Expanding the work of the clinics
Caroline Rusterholz

were framed as sexual disorders and infertility, and published on these issues. 2 As was the case with the development of medical knowledge of birth control, working in women's welfare centres and birth control clinics provided women doctors with a privileged position from which to observe, learn, acquire and develop new skills. Among these new skills were the handling of sexual difficulties and infertility. Birth control clinics and women's welfare centres therefore constituted spaces for experimentation in these new

in Women’s medicine
Open Access (free)
Sex, family planning and British female doctors in transnational perspective, 1920–70

Women’s medicine explores the key role played by British female doctors in the production and circulation of contraceptive knowledge and the handling of sexual disorders between the 1920s and 1970s at the transnational level, taking France as a point of comparison. This study follows the path of a set of women doctors as they made their way through the predominantly male-dominated medical landscape in establishing birth control and family planning as legitimate fields of medicine. This journey encompasses their practical engagement with birth control and later family planning clinics in Britain, their participation in the development of the international movement of birth control and family planning and their influence on French doctors. Drawing on a wide range of archived and published medical materials, this study sheds light on the strategies British female doctors used, and the alliances they made, to put forward their medical agenda and position themselves as experts and leaders in birth control and family planning research and practice.

Daniela Cutas and Anna Smajdor

shaped by assumptions concerning family, fertility and reproduction. Research towards ever more sophisticated medical technologies for the purpose of the relief of infertility has raised relatively few concerns, provided the procedures were proven to be satisfactorily safe, and insofar as they were used to facilitate and reinforce existing norms about family structure and relationships. Ideas of what a family is (or should be) have a powerful influence on determining which potential technological innovations in human reproduction are developed and funded, and who can

in The freedom of scientific research
Author: Sara De Vido

The book explores the relationship between violence against women on one hand, and the rights to health and reproductive health on the other. It argues that violation of the right to health is a consequence of violence, and that (state) health policies might be a cause of – or create the conditions for – violence against women. It significantly contributes to feminist and international human rights legal scholarship by conceptualising a new ground-breaking idea, violence against women’s health (VAWH), using the Hippocratic paradigm as the backbone of the analysis. The two dimensions of violence at the core of the book – the horizontal, ‘interpersonal’ dimension and the vertical ‘state policies’ dimension – are investigated through around 70 decisions of domestic, regional and international judicial or quasi-judicial bodies (the anamnesis). The concept of VAWH, drawn from the anamnesis, enriches the traditional concept of violence against women with a human rights-based approach to autonomy and a reflection on the pervasiveness of patterns of discrimination (diagnosis). VAWH as theorised in the book allows the reconceptualisation of states’ obligations in an innovative way, by identifying for both dimensions obligations of result, due diligence obligations, and obligations to progressively take steps (treatment). The book eventually asks whether it is not international law itself that is the ultimate cause of VAWH (prognosis).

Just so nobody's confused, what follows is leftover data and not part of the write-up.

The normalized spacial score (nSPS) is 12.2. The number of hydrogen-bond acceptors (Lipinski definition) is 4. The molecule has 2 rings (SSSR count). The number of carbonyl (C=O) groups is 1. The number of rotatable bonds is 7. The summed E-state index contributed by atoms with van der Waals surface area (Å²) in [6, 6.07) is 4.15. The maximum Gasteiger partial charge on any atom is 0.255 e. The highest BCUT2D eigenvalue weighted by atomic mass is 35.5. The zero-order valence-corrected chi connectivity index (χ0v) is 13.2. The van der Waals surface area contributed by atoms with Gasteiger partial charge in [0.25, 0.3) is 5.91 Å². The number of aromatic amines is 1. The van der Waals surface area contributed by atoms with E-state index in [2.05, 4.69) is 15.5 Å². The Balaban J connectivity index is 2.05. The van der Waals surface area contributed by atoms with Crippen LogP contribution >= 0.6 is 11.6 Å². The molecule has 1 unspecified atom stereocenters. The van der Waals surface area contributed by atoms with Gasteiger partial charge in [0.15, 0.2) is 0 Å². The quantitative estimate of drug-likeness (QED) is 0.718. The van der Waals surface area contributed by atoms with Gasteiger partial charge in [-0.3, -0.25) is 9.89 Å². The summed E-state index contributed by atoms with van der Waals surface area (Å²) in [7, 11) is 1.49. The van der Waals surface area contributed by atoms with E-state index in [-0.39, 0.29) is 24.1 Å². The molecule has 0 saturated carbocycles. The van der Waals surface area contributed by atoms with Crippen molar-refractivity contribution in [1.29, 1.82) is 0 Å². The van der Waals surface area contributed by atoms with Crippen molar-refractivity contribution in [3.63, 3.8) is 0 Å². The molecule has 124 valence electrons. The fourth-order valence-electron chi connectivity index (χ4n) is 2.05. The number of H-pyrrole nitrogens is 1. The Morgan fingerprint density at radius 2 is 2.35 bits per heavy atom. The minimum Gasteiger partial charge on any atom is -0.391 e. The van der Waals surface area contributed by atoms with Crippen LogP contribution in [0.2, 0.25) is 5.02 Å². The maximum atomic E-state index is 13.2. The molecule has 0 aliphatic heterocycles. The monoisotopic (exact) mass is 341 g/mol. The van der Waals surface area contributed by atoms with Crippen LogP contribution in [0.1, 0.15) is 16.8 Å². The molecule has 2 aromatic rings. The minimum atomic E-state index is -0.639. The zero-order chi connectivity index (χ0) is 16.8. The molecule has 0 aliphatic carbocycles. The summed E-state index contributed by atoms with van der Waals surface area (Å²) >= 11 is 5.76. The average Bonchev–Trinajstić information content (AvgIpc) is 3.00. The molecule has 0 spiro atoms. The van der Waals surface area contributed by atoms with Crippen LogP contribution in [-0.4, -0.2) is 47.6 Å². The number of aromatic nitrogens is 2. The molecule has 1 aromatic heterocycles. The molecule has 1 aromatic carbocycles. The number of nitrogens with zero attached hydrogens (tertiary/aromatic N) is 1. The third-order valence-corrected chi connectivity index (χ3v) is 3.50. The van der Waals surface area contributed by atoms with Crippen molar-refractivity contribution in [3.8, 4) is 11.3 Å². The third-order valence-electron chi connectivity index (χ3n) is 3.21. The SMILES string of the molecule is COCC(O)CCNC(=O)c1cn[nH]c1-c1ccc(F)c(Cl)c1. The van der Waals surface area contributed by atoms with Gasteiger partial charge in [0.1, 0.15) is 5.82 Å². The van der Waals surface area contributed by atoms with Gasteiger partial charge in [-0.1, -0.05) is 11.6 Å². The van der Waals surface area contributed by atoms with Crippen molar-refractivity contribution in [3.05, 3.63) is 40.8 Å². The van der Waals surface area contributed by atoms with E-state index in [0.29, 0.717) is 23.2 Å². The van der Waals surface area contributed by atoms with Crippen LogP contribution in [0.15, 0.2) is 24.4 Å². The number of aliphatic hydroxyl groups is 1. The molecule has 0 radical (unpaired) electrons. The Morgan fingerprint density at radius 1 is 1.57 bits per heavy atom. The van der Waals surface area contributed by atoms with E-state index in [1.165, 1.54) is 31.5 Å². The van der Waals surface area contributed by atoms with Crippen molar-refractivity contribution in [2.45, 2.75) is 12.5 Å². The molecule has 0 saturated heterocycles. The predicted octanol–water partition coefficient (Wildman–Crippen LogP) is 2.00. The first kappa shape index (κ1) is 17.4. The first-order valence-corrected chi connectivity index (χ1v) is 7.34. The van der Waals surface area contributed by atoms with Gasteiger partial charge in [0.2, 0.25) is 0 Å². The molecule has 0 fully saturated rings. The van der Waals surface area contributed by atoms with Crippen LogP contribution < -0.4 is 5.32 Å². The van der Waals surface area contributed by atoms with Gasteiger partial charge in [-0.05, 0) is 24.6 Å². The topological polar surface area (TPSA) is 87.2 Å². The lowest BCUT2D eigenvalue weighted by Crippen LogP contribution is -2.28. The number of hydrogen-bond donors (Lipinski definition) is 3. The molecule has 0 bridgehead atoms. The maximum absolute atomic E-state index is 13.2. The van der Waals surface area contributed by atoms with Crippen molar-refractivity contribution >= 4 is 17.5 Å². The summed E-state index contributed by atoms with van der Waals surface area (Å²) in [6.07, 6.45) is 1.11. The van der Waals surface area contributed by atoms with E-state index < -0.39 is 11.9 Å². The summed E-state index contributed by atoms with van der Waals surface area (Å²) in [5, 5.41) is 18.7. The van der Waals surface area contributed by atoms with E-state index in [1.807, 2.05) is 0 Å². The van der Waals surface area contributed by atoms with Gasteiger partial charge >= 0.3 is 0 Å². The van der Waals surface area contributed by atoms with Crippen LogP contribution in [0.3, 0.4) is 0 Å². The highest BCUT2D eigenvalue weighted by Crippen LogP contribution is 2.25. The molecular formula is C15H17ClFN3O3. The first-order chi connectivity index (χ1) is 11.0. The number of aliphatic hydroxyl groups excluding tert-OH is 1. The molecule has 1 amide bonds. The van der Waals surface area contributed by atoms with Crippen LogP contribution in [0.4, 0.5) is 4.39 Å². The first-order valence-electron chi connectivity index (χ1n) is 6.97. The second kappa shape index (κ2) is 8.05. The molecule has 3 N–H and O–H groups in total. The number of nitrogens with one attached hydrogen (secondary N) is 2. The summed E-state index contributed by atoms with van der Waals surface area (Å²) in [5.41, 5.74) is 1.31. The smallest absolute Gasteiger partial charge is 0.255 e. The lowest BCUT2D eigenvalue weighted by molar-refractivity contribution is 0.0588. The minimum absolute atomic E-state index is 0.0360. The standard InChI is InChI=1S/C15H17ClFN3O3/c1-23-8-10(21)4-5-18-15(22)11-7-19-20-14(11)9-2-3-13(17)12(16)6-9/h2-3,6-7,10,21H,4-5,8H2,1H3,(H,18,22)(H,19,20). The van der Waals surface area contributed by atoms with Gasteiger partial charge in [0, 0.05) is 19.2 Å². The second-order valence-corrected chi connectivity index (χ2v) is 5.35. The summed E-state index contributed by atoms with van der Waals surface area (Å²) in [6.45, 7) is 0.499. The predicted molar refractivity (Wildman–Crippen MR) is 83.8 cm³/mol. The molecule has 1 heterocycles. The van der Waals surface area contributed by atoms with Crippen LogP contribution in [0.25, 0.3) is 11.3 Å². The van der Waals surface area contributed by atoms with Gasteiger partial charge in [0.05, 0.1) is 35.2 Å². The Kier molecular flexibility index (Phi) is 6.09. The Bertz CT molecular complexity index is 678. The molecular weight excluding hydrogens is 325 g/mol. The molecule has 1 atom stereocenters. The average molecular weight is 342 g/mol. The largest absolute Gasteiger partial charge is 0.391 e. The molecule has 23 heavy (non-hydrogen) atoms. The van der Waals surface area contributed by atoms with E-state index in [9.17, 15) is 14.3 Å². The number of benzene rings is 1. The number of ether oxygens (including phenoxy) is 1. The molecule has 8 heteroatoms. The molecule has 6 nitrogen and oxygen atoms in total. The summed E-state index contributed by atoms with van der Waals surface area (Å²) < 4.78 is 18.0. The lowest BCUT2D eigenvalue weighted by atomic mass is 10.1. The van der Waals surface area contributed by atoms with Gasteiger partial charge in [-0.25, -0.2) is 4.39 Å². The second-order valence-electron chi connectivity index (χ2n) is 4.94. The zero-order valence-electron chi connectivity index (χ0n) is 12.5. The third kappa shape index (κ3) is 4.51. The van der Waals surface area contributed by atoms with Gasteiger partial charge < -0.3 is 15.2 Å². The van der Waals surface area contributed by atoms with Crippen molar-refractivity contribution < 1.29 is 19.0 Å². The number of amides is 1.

Open Access (free)
Environmental justice and citizen science in a post-truth age
Editors: Thom Davies and Alice Mah

This book examines the relationship between environmental justice and citizen science, focusing on enduring issues and new challenges in a post-truth age. Debates over science, facts, and values have always been pivotal within environmental justice struggles. For decades, environmental justice activists have campaigned against the misuses of science, while at the same time engaging in community-led citizen science. However, post-truth politics has threatened science itself. This book makes the case for the importance of science, knowledge, and data that are produced by and for ordinary people living with environmental risks and hazards. The international, interdisciplinary contributions range from grassroots environmental justice struggles in American hog country and contaminated indigenous communities, to local environmental controversies in Spain and China, to questions about “knowledge justice,” citizenship, participation, and data in citizen science surrounding toxicity. The book features inspiring studies of community-based participatory environmental health and justice research; different ways of sensing, witnessing, and interpreting environmental injustice; political strategies for seeking environmental justice; and ways of expanding the concepts and forms of engagement of citizen science around the world. While the book will be of critical interest to specialists in social and environmental sciences, it will also be accessible to graduate and postgraduate audiences. More broadly, the book will appeal to members of the public interested in social justice issues, as well as community members who are thinking about participating in citizen science and activism. Toxic Truths includes distinguished contributing authors in the field of environmental justice, alongside cutting-edge research from emerging scholars and community activists.